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A harmony is just a tune that accents a melody. It's actually pretty simple beyond self esteem but with any note, you have a range of notes that can be played to accent that note, mathematically, or basically by ear. A note that is not mathematically correct will simply sound sour, which some musicians still use. A harmony is normally a way of wrapping ...


0

Yes there should be some. Just keep in mind that you always concentrate on the client selection and importance of the ceremony for which you have been hired. For more detail please feel free to take a look at mildjs(dot)com


1

I have no numbers to back this up, but I think we are skewing the statistics by looking at adult players who started playing young. It is self-evident that a 49 year old violinist who has been practicing since she was 5 will have practiced a lot more than a 49 year old violinist who started when she was 45. And (although I'm no psychologist) I imagine that ...


2

Malcolm Gladwell's book Outliers goes into this topic quite deeply. It's an excellent read and this piece and his other works might provide you the answers you are looking for. Here's the gist: musician who began playing/practicing at a younger age obviously have more time behind their perspective instruments. Malcolm Gladwell believes in the "10,000-hour" ...


8

This answer is based on a lecture from Manfred Spitzer, a german psychologist and university teacher. He said that for example the part of the brain which controlls the left hand is significantly larger in the brain of musicians (in this special case violinists) which started practising in a very early age than in the brain of non-musicians or violinists ...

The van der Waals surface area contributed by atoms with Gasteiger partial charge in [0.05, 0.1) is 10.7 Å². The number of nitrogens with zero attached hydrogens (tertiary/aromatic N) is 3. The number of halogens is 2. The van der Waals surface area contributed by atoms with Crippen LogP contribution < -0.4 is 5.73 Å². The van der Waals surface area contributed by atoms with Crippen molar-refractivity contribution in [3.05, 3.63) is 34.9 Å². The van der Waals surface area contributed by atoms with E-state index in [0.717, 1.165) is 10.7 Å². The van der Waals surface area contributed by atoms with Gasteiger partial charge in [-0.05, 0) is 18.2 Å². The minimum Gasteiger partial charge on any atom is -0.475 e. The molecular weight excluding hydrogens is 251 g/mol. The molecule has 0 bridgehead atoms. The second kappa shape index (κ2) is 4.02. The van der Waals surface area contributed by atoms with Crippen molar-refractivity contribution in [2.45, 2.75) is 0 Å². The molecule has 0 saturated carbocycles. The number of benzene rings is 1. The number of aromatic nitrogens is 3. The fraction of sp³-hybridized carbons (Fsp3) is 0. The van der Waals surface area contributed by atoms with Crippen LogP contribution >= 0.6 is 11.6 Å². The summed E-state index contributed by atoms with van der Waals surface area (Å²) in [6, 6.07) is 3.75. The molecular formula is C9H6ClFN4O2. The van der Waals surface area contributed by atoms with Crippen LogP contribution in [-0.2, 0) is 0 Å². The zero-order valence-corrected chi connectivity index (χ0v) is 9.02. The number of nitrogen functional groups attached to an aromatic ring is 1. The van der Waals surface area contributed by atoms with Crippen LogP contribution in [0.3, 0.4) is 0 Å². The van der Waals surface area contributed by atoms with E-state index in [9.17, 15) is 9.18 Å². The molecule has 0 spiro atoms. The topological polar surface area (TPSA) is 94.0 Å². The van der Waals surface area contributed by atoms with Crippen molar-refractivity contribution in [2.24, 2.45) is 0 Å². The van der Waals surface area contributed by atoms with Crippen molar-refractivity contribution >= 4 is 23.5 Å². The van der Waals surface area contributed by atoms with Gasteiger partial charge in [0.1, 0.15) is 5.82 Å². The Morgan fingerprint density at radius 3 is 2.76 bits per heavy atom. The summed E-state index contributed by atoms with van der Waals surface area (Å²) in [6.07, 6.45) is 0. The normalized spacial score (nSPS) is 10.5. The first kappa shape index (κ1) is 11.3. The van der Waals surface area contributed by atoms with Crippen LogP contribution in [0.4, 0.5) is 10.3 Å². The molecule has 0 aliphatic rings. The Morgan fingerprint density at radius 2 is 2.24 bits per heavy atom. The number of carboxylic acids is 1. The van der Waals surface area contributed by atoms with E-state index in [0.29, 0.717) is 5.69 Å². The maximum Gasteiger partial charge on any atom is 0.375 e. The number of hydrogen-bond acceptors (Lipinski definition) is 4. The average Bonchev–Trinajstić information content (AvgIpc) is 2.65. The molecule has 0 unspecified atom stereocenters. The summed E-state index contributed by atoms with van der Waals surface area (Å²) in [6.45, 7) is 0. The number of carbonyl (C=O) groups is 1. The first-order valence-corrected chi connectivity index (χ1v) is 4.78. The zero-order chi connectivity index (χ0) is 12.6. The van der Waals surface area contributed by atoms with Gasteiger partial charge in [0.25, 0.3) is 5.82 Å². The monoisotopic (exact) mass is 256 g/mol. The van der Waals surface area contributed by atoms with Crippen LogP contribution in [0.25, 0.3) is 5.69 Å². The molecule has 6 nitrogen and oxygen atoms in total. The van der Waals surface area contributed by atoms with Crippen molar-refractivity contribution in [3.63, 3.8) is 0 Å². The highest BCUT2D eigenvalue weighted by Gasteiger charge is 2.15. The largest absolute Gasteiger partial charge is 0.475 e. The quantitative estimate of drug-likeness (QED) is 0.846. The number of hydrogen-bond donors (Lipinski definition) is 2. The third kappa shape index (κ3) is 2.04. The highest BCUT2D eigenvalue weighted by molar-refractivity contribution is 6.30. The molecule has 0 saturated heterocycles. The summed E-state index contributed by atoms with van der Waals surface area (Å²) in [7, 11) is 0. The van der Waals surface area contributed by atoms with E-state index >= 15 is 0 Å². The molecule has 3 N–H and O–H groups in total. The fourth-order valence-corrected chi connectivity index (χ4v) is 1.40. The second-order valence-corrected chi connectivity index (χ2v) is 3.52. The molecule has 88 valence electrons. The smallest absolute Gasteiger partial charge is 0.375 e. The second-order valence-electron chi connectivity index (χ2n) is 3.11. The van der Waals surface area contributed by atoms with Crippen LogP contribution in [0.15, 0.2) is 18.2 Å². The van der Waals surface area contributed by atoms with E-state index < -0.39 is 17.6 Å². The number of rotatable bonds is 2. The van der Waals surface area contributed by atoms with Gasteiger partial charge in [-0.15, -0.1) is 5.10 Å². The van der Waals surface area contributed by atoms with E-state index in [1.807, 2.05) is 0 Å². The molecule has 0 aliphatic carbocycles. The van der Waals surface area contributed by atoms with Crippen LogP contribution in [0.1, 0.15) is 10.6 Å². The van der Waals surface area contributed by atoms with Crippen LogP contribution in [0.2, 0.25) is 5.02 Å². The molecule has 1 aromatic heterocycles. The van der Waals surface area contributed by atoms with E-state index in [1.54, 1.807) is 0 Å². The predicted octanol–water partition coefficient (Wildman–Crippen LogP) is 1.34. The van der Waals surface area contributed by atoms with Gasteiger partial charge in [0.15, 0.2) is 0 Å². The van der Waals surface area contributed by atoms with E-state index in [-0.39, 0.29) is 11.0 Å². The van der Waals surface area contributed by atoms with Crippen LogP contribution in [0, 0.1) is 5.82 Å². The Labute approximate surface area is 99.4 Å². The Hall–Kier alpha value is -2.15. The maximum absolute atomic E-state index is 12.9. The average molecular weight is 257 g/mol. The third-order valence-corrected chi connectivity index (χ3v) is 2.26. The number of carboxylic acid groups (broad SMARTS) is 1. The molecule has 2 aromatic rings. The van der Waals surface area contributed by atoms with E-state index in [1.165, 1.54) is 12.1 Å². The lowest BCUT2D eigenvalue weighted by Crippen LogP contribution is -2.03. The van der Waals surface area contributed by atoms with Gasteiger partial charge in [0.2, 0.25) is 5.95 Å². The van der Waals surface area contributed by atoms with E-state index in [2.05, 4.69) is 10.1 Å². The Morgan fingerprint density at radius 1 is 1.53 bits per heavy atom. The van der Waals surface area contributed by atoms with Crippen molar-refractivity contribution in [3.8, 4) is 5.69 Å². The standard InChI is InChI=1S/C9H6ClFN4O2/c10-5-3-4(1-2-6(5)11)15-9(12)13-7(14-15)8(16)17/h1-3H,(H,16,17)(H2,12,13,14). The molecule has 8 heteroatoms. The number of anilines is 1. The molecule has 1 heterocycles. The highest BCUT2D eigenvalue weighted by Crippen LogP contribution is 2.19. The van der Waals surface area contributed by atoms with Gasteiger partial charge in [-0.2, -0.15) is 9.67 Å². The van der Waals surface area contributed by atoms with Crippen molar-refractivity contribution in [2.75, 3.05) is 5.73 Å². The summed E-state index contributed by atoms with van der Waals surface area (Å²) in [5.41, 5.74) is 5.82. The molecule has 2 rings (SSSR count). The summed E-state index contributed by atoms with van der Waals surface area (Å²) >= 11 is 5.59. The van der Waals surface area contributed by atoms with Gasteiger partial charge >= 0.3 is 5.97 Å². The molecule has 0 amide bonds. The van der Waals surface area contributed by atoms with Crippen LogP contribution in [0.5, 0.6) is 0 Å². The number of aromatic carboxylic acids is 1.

2

Only the more expensive studio condensers and some live performance mics have good built in pop filters. Some vocalists don't have a big problems with plosives, but others like myself do. The built in pop filter on the SM58 is hardly sufficient - you can cut a piece of carbon fiber (about the size of a silver dollar), unscrew the mic grill - and push it up ...


3

I can't answer whether there's an advantage psychologically, or whether there's something about being 5 that means you learn more quickly than when you're say 20. But there are circumstantial advantages : I learnt to play guitar at around 19-20. I became what most people thought was "pretty good" quite quickly. The reason : obsession. It was a summer ...


4

It's an open question, and it will likely be a long time before there's a concensus. But given that there's a lot of interest in this, and that there are precious few poster childs for the unlimited human potential side, I at least is firmly in the "incontestable advantage" camp. Given the vast amount of people in the world, and their differing ...


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The extremely obvious answer is yes. Musicianship is practice and the earlier a person starts playing the more years of practice they will have under their belts. More to the point of your question. I started drumming at the age of 7 and rhythm is now second nature to me. I don't even think about it. Rhythm to me is like a sixth sense. I know a few drummers ...